Ministry on the Edge


Rev. Willis Johnson gets a lot of questions that don’t have an easy answer, but he recently had one question during a workshop session on the church and race that he didn’t even need to think about.

“Would you be involved in these issues this if (the Michael Brown shooting) hadn’t happened?” one participant asked.

“Without a doubt,” Johnson replied. “Wellspring was established to be a public place. When the decision was made to launch a new church here, we knew we were going into Samaria.”

Wellspring is located on the corner of Ferguson and Wesley, or, as Johnson puts it, the corner of hurt and hope. It’s just down the street from the police station that was the epicenter of civil unrest following the shooting of Michael Brown one year ago.

Although the issues brought into the spotlight in Ferguson were already issue’s close to Johnson’s heart, the civil unrest put the community, and Johnson, in the spotlight of media attention. He recalled getting a text from his wife as he was rushing between television interviews that he was excited about.

“That’s nice,” she texted. “What are you going to do when you stop talking?” That gave him pause.

“I decided right then that I couldn’t leave that place without discerning why God had given me such a platform,” he said. “And I knew I had to go home and lay out a plan to my wife as to why I am doing this.”

Part of what he did was partner with neighboring pastor Steve Lawler of St. Stephens Episcopal Church to offer Ministry on the Edge, a week-long series of thought provoking conversations in the week leading up to the one-year anniversary of the Michael Brown shooting.

“Why are we here? To reflect upon not specifically Ferguson, but our ministry and faith journeys. Situations are occurring that literally have us at a tipping point,” Johnson said. “While we have an infamous event that has traumatized our community and is forcing change, we know that type of event isn’t the only thing leading to change.”

The event had four broad themes: 
  1. Telling the story – how do we tell the story, what needs to be told, how do we share the story.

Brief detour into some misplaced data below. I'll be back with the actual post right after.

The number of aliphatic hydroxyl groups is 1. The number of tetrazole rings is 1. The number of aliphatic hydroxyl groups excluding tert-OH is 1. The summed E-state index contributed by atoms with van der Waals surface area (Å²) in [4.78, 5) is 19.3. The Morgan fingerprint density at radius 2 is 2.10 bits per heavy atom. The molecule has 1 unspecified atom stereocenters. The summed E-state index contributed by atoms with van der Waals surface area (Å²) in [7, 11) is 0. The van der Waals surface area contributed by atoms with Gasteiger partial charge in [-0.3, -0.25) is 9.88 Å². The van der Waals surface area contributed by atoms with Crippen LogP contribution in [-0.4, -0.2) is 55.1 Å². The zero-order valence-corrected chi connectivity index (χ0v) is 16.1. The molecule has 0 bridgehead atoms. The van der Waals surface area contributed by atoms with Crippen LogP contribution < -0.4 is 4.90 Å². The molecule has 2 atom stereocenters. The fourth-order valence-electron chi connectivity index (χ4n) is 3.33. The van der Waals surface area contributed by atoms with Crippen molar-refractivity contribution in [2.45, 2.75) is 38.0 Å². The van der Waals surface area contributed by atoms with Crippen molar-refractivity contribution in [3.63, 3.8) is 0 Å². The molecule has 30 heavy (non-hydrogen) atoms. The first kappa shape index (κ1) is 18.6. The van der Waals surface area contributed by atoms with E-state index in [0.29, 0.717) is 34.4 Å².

2. We know there’s a great deal of pain, and not just here in Ferguson. 
  3. What does it mean to guide people through the questions that are challenging? We can worship God through our questions. 
  4. We are called to have a prophetic presence in others.
The meeting on Wednesday was attended by about a dozen people. Ken Willard, a church consultant and a member of Morning Star UMC, said the situation in Ferguson has ignited movement in many places.

“There’s been a conversation that needed to happen. The conversation may have not solved anything, but it’s been powerful,” he said. “Some churches probably still need to have a conversation about how this translates into their community.”

Rev. Rudy Rasmus also attended the meeting. Rasmus is senior pastor of St. John’s UMC in Houston, Texas, a church he grew from nine to more than 9,000 members. He explained why he was there.

“I’m here because something significant happened here that shifted how America sees response. 
  1. I’ve encountered young people around the country who protested here, and they weren’t conventional protest types. 
  2. I want to see how a place that was so volatile in one moment return to extreme normalcy in one moment, as though nothing had happened. 
  3. I find it fascinating as to how quick America gets distracted when there is another crisis.
Rev. Dottie Escobedo-Frank is superintendent of the South District of the Desert Southwest Conference, which includes churches in Arizona, Nevada and California. She spoke at the Conference on Wednesday morning, relating stories of her own Hispanic heritage, and the plight of immigrants that is going on today.

“As a global church, we have not been telling our stories,” she said. “The stories we tell have the power to transform everyone of us. Telling them will cost us something: creature comfort, worship comfort, relationships, unveiling of who we a church, we’ve gotten to a place where we judge peace above truth. We think of peace as non-conflict, non-confrontation, non-movement. That’s not peace, it’s pause.”

She called on the church to make room for story telling again, saying that the only church John Wesley ever designed had pews with backs that hinged, so every other row could change their position to face each other for discussions.

“We need to teach the church to have respectful congregations with people they don’t agree with,” she said.

“I never dreamed when I grew up in the 70s that today we would be dealing with racism. I thought we would be done. We hoped we would be done, but we didn’t finish. I want to be finished. I don’t want to pass this baton to the next generation. The Ferguson story is transformative because it got told – the dirty, the ugly, it all got told.”